Last month I had the pleasure of attending the Dance for Social Change festival. The mission for Dance for Social Change was to bring artists, activists and community members together to inspire dialogue and action about the key issues confronting the city of New Orleans. The inaugural festival took place on September 21, 2014 on the 1300-1700 block of Oretha Castle Haley Boulevard and centered on the theme Overcoming Violence. Dance for Social Change made history by being the first out doors, dance festival in New Orleans. It was a huge success!
However, when it came time for me to write about Dance for Social Change I struggled. I remember starting posts just to erase them. A week passed. Two weeks. Enough time passed that I doubted anyone wanted to hear about it anymore.
Seeing that I’m a fairly opinionated person it surprised me that I had a lack of words. There was so much to write about. For example, it was a collaborative production by Dancing Grounds Junebug Productions, Ashe’ Cultural Arts Center, and the Youth Empowerment Project. The fact that Dance for Social Change took place on historical Oretha Castle Haley (which was once the Mecca of African-American culture in New Orleans).
Let’s not even mention the great work the choreographers presented. Kesha McKey’s “Taken,” took a look at the absence of black men in the community. Jarrell Hamilton’s “This Nation’s Anthem” discussed the ugly truths of domestic abuse. Lastly, but not least, Marion Spencer’s, “The Most Important Thing,” explored the dehumanization and fragility of a human life. The choreographers did a great job adapting to the environment. Translating stage work to a site-specific piece is not easy but I felt the choreographers executed the transition.
My personal favorite was Marion Spencer’s, “the Most Important Thing.” It resonated within me. When dancer, Kehinde Ishangi was desperately screaming why she is important but “society” still pushed her away as trash….. It pulled at my heartstrings. SIGH!! I can talk about this one piece for hours but I won’t.
Let’s get back to my point. I didn’t know what to say. To be honest the reason why it was so hard writing this post is because talking about the logistics of Dance for Social Change seemed trivial. The choreography was outstanding. The dancing was great. The tour guides were enthusiastic. They gave out awesome free t-shirts. Yaddah, yaddah, yaddah…. No! It was more than that. Not only did Dance for Social Change demonstrate that New Orleans is ready for experimental, site-specific concert dance but the community is ready for dance artistry.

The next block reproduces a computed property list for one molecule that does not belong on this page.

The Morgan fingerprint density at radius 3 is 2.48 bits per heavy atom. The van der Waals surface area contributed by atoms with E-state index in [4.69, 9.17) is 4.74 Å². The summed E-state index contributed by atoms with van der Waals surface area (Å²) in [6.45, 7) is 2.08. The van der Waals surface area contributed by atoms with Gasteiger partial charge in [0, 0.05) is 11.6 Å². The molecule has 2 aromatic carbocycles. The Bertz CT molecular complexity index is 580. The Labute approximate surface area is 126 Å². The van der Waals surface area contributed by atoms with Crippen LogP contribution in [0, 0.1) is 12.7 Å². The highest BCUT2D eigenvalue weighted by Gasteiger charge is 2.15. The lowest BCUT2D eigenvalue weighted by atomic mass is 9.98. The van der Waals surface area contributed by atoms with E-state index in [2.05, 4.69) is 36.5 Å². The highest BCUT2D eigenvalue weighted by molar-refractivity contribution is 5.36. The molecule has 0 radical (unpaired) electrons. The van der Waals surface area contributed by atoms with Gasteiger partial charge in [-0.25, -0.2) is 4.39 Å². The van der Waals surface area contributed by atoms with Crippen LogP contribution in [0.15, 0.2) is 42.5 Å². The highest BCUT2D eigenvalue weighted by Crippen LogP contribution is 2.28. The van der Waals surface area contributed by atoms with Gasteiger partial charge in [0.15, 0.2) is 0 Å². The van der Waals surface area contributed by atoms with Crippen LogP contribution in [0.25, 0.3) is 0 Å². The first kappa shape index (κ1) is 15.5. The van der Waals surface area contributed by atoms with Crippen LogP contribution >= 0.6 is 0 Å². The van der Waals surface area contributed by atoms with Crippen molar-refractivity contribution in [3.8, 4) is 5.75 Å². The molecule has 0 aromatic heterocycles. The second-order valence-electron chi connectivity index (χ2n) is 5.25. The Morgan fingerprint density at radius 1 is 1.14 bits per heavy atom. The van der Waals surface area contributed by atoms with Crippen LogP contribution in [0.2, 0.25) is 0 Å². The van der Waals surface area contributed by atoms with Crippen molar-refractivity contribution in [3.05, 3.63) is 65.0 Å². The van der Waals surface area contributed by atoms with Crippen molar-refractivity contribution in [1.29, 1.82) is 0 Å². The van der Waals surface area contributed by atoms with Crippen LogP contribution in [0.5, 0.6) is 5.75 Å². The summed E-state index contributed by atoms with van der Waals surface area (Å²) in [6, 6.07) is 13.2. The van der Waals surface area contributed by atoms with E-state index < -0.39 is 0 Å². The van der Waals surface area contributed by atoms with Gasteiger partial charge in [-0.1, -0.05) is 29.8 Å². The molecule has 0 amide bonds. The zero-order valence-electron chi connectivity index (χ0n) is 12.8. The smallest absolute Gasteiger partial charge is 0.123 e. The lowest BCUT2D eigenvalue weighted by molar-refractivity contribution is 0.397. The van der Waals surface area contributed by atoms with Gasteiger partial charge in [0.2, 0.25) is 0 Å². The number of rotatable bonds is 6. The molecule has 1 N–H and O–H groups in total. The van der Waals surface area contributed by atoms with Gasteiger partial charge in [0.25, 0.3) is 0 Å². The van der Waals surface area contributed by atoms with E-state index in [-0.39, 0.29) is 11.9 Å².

I truly believe that dance can change the world. Partially because seeing Mikhail Baryshnikov do eleven pirouettes in “White Nights,” as a young child completely changed mine, but I digress. The truth is most people don’t see dance the way I do, as art. To me the best art is the kind that speaks to you. The turns, the tricks, and the ridiculously high legs have been mainstreamed into pure entertainment. Which is fine. I’m not knocking the mainstream transition just acknowledging. As an artist in an art form as culturally misunderstood, as dance, it can be frustrating. Especially, in a city like New Orleans who seems to cater to every art form but your own.
My absolute favorite part of the entire festival was seeing the random people who were walking down the street (I know they were random because they were asking questions) joining the festival, being engaged in the choreography, and sharing their thoughts. The community talk back at the end of the day was a truly beautiful sight. If you were there could see it wasn’t just a “dance community” event but a New Orleans event. That’s what made it so great!
Can dance change the world? Probably not but it can make a statement. Hearing members of the community have a progressive dialogue about the social issues of New Orleans because they saw a dance about it, was priceless. History was made that Sunday afternoon not only for he dance community but for the city of New Orleans. It wasn’t just about “DANCE” but expression and raising awareness through art.
– B. Adina AKA The Bayou Ballerina
If you missed the Dance for Social Change Festival make sure you check out the highlight reel.
Follow the Dance for Social Change Twitter Account: @